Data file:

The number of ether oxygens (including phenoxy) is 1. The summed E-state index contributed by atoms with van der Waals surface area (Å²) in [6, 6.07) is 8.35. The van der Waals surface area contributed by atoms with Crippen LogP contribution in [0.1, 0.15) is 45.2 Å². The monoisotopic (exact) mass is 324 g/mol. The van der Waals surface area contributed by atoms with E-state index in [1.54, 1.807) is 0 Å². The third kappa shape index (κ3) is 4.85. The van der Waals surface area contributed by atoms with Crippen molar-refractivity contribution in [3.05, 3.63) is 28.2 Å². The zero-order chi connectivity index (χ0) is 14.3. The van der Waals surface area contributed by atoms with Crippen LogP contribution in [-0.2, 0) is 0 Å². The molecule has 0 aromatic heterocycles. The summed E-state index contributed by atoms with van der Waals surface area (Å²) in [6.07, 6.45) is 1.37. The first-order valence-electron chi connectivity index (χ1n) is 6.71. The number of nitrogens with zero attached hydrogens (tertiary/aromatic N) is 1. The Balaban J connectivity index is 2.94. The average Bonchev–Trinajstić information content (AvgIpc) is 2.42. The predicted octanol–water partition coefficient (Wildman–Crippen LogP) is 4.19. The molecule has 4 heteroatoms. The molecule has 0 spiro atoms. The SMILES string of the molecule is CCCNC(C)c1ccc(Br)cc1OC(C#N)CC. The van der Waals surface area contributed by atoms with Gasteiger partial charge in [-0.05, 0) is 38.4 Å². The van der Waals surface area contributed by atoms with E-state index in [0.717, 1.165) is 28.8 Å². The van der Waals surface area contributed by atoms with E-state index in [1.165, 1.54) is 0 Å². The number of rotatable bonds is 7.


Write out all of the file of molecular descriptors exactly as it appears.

The number of ether oxygens (including phenoxy) is 1. The summed E-state index contributed by atoms with van der Waals surface area (Å²) in [6, 6.07) is 8.35. The van der Waals surface area contributed by atoms with Crippen LogP contribution in [0.1, 0.15) is 45.2 Å². The monoisotopic (exact) mass is 324 g/mol. The van der Waals surface area contributed by atoms with E-state index in [1.54, 1.807) is 0 Å². The third kappa shape index (κ3) is 4.85. The van der Waals surface area contributed by atoms with Crippen molar-refractivity contribution in [3.05, 3.63) is 28.2 Å². The zero-order chi connectivity index (χ0) is 14.3. The van der Waals surface area contributed by atoms with Crippen LogP contribution in [-0.2, 0) is 0 Å². The molecule has 0 aromatic heterocycles. The summed E-state index contributed by atoms with van der Waals surface area (Å²) in [6.07, 6.45) is 1.37. The first-order valence-electron chi connectivity index (χ1n) is 6.71. The number of nitrogens with zero attached hydrogens (tertiary/aromatic N) is 1. The Balaban J connectivity index is 2.94. The average Bonchev–Trinajstić information content (AvgIpc) is 2.42. The predicted octanol–water partition coefficient (Wildman–Crippen LogP) is 4.19. The molecule has 4 heteroatoms. The molecule has 0 spiro atoms. The SMILES string of the molecule is CCCNC(C)c1ccc(Br)cc1OC(C#N)CC. The van der Waals surface area contributed by atoms with Gasteiger partial charge in [-0.05, 0) is 38.4 Å². The van der Waals surface area contributed by atoms with E-state index in [0.717, 1.165) is 28.8 Å². The van der Waals surface area contributed by atoms with E-state index in [1.165, 1.54) is 0 Å². The number of rotatable bonds is 7.